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Thursday, May 6, 2010
Spenser is called in to solve the murder of a woman's husband, she of course is the wrongly suspected damsel in distress and of course the mystery ends up bigger than it initially appears. Once Spenser gets to town he discovers that the town is overrun with a gang of thugs that are extorting local businesses and bleeding the town dry. For some reason he decides it's his duty to clean it up and calls in the crew. Now according to the reviews, if you're a long time Spenser fan this book is a rewarding treat where all the old characters come on stage for a reunion and you get some joy out of reading about a road trip made up of morally ambiguous caricatures. I however am here to testify that when you line up a whole row of potboiler stereotypes it makes for a sad scene that highlights how unrealistic and silly detective novel stereotypes are when you take them out of their element.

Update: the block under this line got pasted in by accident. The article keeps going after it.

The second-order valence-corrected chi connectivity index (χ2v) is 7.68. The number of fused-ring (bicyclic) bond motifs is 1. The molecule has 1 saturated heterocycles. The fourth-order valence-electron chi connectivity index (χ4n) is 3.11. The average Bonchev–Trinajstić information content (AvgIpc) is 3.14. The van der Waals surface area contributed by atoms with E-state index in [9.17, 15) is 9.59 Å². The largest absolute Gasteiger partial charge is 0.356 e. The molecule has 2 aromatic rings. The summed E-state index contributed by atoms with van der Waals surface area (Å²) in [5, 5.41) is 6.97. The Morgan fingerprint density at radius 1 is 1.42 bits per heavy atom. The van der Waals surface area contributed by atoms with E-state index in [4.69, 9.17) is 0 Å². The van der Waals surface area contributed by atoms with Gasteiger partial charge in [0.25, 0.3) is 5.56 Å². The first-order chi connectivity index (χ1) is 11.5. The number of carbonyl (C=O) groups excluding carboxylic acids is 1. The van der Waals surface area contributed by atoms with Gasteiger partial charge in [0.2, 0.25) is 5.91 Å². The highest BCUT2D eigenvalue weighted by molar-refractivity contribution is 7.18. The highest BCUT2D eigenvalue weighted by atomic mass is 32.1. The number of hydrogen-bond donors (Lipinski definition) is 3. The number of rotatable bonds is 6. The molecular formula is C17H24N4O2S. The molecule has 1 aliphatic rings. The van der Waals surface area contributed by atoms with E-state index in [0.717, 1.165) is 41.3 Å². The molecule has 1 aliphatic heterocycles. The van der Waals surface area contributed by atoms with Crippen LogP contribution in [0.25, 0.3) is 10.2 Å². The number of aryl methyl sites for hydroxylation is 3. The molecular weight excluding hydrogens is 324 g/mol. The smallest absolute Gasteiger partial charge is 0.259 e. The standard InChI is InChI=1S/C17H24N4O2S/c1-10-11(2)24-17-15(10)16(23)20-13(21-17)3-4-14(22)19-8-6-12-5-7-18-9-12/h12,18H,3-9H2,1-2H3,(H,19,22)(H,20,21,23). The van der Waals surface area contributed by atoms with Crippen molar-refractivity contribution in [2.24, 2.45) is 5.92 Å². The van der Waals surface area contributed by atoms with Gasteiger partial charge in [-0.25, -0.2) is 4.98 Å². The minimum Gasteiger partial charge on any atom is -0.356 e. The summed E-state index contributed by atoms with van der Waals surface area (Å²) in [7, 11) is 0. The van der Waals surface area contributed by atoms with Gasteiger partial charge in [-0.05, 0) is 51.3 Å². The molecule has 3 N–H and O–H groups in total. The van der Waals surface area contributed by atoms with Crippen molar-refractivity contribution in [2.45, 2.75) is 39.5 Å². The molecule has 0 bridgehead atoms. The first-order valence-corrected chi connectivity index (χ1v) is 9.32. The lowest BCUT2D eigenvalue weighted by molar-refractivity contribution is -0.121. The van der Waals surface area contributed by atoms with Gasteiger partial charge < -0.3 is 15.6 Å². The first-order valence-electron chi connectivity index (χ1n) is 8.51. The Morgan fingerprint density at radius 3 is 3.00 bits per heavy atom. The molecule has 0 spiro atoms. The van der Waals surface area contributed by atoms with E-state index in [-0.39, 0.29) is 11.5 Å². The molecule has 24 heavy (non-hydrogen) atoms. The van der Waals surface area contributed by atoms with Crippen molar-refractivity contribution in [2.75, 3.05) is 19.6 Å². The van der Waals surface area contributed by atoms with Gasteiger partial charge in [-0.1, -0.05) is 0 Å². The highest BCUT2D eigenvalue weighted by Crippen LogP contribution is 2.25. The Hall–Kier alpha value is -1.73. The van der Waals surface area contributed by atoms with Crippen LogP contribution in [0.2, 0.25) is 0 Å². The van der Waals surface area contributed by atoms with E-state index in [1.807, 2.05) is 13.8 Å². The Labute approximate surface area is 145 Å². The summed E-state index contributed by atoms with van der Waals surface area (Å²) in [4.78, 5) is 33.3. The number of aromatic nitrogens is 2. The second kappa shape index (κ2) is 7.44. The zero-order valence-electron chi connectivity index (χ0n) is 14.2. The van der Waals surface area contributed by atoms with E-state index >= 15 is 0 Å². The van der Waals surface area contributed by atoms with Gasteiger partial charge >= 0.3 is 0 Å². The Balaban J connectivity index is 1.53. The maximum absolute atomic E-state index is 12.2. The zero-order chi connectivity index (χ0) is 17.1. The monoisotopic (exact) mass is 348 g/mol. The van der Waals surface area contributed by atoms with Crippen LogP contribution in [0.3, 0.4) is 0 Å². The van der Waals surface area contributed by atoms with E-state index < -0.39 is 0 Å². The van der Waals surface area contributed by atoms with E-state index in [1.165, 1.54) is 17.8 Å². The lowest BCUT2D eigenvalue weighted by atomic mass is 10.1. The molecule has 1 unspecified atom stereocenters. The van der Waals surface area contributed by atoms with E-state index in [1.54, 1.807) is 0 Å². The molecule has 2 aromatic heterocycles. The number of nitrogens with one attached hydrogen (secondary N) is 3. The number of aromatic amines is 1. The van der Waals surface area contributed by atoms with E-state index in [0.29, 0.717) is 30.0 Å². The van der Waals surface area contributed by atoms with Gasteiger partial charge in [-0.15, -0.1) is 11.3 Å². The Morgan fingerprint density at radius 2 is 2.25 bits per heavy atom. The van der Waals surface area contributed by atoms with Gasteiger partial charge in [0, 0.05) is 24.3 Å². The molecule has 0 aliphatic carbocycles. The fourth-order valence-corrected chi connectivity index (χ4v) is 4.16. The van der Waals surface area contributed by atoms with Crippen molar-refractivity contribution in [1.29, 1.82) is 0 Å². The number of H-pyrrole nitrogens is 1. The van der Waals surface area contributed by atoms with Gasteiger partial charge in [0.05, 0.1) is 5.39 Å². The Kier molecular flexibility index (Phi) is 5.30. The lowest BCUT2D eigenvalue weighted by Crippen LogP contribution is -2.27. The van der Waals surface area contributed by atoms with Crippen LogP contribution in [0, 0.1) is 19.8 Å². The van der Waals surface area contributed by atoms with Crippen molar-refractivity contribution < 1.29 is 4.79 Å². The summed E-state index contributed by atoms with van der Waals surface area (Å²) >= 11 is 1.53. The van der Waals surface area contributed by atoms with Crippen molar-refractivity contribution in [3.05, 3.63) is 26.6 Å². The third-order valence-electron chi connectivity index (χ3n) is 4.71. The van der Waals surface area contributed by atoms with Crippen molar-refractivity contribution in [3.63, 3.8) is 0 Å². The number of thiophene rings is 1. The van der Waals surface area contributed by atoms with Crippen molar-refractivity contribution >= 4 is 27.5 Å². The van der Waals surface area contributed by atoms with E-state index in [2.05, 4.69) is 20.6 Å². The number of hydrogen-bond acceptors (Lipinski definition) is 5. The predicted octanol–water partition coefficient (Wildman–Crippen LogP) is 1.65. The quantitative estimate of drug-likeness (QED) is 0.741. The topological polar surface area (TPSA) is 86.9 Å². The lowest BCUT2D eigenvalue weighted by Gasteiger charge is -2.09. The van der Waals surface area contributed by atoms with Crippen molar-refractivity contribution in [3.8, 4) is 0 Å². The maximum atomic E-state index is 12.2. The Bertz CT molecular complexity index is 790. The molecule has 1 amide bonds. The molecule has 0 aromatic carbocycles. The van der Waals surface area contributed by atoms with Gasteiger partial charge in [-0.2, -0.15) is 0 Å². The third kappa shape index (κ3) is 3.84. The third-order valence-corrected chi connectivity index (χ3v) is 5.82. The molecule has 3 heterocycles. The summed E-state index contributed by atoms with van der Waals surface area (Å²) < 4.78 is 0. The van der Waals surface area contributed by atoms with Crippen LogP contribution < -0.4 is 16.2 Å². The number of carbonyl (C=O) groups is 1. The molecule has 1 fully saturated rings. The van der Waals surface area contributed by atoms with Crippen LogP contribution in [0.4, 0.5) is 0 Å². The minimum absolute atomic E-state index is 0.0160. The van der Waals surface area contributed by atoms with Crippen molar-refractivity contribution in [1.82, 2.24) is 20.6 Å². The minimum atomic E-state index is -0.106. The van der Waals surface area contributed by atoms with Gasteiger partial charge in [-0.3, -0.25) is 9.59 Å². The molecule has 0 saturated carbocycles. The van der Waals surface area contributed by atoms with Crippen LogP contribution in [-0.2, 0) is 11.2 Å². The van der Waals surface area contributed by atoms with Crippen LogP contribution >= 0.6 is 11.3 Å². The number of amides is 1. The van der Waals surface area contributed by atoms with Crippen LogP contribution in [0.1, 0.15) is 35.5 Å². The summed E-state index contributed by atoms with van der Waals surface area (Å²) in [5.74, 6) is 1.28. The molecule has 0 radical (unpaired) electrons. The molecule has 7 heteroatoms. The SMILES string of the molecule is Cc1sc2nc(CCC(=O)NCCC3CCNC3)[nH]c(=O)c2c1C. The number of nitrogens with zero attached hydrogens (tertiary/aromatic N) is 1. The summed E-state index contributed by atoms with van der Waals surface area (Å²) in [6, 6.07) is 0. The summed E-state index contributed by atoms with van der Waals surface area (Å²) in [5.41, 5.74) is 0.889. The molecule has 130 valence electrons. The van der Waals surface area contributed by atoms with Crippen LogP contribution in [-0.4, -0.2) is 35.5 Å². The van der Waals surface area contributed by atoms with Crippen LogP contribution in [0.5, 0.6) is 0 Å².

I'll give you a spoiler alert here and give you a recommendation to skip this book so if you want to take my advice read ahead. So Spenser discovers that the townies are corrupt. The woman that hired him is at the head of a ring of land speculators who have purchased all the land around town but need to clear out the gang in the hills to make the investment pay off. For some reason even after discovering this Spenser and his crew decide to have it out with the squatters and since he doesn't really have any evidence the land speculators pretty much go free. Lame!
I don't know if this was intended to be a morally ambiguous McMurtry style western but if it was the poor decision to use a well known Boston detective as the protagonist pretty much ruins the book. Not to mention that Parker doesn't have the right set of skills to pull off a McMurtry style drama, it's still written like a mystery until the last 50 pages , then like a western for 30 and then a half crocked wrap up and we're done.
My summary of this book is that someone was cashing in, and it wasn't the fictional land speculators of Potshot.